The Difficulties of Arabic Translation

By Sarah-Claire Jordan

The Difficulties of Arabic Translation alphabetArabic and English are not two languages people generally think of when they are thinking about languages that have a lot of similarities. However, regardless of their differences, English to Arabic and Arabic to English translation are both very pertinent to world events right now and probably will continue to be in years to come. Knowing this, it becomes important to highlight the challenges and what translators have to do in order to produce an accurate and faithful translations.

For starters, Arabic is written with a completely different alphabet and writing system from that of English. The Arabic writing system is written, and read, right-to-left, as opposed to left-to-right, which is how English is written and read. This reading and writing direction means that page layouts and websites need to be essentially flipped and reformatted when translating content from one language to the other.

Desktop publishing and more in-depth formatting for Arabic to English and English to Arabic translations is much more complex than for many other language combinations. This can mean reversing the order of pages in a brochure or booklet, as well as having to reformat images that end up forced towards the edges rather than towards the middle. You might have to call up an Arabic/English DTP specialist to handle the job in the best way possible.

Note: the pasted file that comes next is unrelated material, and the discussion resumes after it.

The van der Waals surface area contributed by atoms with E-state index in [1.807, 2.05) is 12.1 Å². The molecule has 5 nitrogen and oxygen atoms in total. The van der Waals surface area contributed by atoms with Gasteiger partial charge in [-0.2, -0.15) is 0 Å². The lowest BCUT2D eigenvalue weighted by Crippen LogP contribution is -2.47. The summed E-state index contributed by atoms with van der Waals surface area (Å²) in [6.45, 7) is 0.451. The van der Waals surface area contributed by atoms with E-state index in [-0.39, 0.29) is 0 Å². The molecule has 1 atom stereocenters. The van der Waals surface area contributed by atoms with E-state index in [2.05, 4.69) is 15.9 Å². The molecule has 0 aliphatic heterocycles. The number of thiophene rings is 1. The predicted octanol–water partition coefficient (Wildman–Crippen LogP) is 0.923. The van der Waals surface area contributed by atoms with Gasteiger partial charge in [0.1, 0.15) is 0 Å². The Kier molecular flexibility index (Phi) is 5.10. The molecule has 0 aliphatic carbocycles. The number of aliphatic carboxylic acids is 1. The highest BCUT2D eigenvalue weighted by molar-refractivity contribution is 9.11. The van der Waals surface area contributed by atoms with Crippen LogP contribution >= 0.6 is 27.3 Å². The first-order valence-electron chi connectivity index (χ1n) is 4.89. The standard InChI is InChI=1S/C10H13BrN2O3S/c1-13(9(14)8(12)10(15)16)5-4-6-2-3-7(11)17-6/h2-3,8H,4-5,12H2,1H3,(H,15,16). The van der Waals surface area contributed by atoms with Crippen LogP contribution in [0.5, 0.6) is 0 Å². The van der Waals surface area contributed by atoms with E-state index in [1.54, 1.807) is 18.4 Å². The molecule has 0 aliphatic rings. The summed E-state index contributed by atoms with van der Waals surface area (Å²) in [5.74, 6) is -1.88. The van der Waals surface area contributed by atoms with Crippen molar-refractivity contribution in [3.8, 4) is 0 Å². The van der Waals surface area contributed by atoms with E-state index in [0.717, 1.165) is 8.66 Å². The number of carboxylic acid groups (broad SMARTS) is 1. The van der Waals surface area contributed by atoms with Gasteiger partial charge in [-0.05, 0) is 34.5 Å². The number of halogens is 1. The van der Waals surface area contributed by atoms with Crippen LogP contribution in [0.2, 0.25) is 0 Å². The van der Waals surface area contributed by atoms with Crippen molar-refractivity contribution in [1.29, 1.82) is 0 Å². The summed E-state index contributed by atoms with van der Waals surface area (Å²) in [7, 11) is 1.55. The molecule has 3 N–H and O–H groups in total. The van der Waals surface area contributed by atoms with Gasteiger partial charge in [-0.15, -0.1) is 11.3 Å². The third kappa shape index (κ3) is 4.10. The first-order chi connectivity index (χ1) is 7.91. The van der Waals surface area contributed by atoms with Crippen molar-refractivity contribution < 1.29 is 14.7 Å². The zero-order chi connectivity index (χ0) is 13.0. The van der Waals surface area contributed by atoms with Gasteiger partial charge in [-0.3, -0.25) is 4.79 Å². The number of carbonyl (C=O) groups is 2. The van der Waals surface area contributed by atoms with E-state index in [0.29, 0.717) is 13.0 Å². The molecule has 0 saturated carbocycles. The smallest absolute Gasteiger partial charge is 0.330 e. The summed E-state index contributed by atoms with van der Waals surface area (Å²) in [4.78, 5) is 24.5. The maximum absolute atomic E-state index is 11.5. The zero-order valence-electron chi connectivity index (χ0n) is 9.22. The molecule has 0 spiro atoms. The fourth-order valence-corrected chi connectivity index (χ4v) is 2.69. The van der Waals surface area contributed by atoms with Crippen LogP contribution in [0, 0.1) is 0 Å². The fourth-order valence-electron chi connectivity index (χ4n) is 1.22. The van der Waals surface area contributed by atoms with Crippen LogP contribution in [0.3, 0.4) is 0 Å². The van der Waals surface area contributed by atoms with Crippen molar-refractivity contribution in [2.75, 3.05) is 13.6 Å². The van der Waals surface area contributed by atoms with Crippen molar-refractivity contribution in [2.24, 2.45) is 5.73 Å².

In terms of technical and scientific translation, Arabic can be quite a tricky language. Since so little scientific and technical knowledge was originally written in Arabic, most of it ends up being translated from English or some other popular language for science and tech. This means there isn’t always an equivalent technical or scientific term in Arabic, which results in many linguists and translators having to create them. Unfortunately, not everyone goes by the same standards for choosing and creating these new terms, so it can be hard to know which is the best one to use.

Arabic is a language full of complexities. If you have ever listened to traditional Arabic music and read the translation, you’ve seen how delicate and poetic it can be. That being said, there are a variety of Arabic dialects, all influenced by different histories and geographies. This can be challenging, as one must be well-versed in the dialect that is being used for the translation. On top of that, there are many different ways to say the same thing in Arabic, regardless of dialect. This is why machine translation and other translation corner-cutting just won’t do when you are dealing with Arabic.

An interesting issue that isn’t unique to Arabic, but definitely affects translating it, is that there are still so few linguists who specialize in Arabic and use CAT (computer assisted translation) tools. This means there are much fewer translation memories in Arabic than in many other languages, making CAT hard to do and almost canceling out the benefits of using that kind of translation software. Arabic translators have their work cut out for them, basically.

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Category: Foreign Language

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